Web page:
Weekly Design Blog #32: The Power of the Written Word

Hello All,

Last week, I mentioned how this week would be a bit crazy, but I'd still try to do something fun. In the style of previous blogs about "rewriting the fighter class as the ashigaru" and "introducing the Shangti cowboy" -- but with less discussion of the class -- I present some of the core "bits" about the Calligraphy Master, the replacement for the standard wizard-type in Steampunk Musha.

Calligraphy Master

Some art is handed down over generations while others are painstakingly learned through years of practice. The calligraphy master can come from either of these backgrounds. She has studied the art of the horsehair brush to such a degree that she can actually place magic in the paintings that she does upon parchment. From spells of destruction to balms for friends, nothing is beyond the reach of her brush and her imagination.

Calligraphy masters, like so many others in The Lost Island, draw inspiration from the elemental powers as they see them. While supposedly alternate schools of thought exist, most calligraphy masters choose one of the traditional elements of Air, Earth, Fire, Water, or Wood. In more “modern” regions of Rosuto-Shima, like near the mechanized city of Shangti, the new school of Metal has become popular. Regardless of if you’re a traditionalist or a contemporary, most admit that a sixth school, Void, also exist, but stands slightly apart from the normal Elemental Wheel.

The foundations of the calligraphy master is shodo. Shodo translates to the gaijin-tongue as “the way or writing” or “the art of writing,” most commonly called calligraphy. Shodo is both a performance and an object, as the act-of-writing is the thing calligraphy masters claim to be mastering. While they also refer to their written forms as shodo scrolls, a calligraphy master will often shake their head at gaijin confusion of how the word is both the art and the act. To foreign spellcasters, these shodo scrolls are almost indecipherable and appear as little more than plain ink and paper, with a magical arcane mark of the calligraphy master’s sigil, but the most common refrain from the master’s is that the creator of the shodo must known not merely the form, but the meaning of the kanji to unlock it’s powers. These spellcasters call themselves calligraphy “masters” because they feel that any spell’s kanji-as-shodo they are able to create as an effect is one they have begun to “master.”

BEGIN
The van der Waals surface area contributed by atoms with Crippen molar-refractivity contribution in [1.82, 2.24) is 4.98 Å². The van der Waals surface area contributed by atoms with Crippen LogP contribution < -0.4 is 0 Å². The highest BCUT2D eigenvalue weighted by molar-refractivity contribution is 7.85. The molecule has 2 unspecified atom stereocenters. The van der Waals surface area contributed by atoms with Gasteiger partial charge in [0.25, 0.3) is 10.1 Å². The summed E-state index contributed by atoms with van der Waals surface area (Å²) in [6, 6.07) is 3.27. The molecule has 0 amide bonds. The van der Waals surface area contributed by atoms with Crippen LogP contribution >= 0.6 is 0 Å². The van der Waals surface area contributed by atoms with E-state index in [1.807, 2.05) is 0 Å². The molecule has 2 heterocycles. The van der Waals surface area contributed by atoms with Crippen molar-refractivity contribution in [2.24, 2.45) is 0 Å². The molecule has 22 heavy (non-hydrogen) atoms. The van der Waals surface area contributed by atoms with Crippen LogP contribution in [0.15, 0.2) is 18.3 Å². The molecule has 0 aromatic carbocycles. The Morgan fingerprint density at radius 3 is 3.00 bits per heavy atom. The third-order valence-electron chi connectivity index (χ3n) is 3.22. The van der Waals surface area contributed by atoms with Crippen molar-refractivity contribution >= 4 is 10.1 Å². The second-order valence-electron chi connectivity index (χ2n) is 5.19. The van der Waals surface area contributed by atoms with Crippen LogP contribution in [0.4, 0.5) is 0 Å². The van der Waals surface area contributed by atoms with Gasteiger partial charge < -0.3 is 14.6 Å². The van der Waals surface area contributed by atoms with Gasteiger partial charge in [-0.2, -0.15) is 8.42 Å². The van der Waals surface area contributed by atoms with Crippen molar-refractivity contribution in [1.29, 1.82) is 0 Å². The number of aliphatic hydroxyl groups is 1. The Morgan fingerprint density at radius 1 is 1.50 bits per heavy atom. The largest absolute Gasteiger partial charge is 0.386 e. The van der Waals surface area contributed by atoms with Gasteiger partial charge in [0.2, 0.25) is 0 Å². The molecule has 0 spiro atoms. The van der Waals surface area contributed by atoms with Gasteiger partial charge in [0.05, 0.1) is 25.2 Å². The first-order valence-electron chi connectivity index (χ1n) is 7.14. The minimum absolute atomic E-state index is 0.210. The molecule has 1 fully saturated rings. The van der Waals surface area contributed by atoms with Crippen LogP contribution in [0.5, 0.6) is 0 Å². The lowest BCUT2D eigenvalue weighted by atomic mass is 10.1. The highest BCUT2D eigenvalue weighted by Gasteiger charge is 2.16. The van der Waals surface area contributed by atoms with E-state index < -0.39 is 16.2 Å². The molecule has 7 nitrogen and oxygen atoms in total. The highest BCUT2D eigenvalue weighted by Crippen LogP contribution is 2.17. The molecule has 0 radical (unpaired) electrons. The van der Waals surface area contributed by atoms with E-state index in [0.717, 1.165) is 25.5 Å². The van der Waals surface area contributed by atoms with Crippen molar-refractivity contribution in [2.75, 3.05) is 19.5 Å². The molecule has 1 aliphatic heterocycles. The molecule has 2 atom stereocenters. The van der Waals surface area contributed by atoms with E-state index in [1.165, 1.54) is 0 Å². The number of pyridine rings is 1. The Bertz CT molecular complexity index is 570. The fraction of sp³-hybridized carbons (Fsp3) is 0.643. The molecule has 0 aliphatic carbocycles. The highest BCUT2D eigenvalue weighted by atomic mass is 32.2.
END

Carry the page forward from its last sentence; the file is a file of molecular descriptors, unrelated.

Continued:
Role: While most calligraphy masters come from a single elemental school, they have almost universal access to the arcane spellcasting lists of sorcerers and wizards. The versatility of calligraphy masters then is mostly bound to how creative that individual is, and how well prepared they are for what is to come.

Rick was kind enough to grace us with this epic example layout for the Calligraphy Master:

The core spellcasting mechanic of the Calligraphy Master uses shodo..

Shodo Spellcasting: A calligraphy master casts arcane spells drawn from the sorcerer/wizard spell list, restricted by their choice of shodo school. A calligraphy master must prepare his spells ahead of time using a special process unlike any other arcane spellcaster. Instead of merely memorizing or otherwise internalizing their magic, a calligraphy master instead creates beautiful shodo scrolls, stylized writing of the kanji used in the native Rosuto-Shima language. Into a shodo scroll, a calligraphy master infuses a part of themselves by sealing the scroll with their personal sigil using their arcane seal ability.

Creating a shodo scroll consumes raw materials, but the cost of these materials is insignificant – comparable to valueless material components of most spells. If a spell normally has a costly material component, that component is expended during the creation of that particular shodo scroll.

To learn, write, or cast a shodo spell, the calligraphy master must have an Intelligence score equal to at least 10 + the spell level. The Difficulty Class for a saving throw against a calligraphy master’s spell is 10 + the spell level + the calligraphy master’s Intelligence modifier.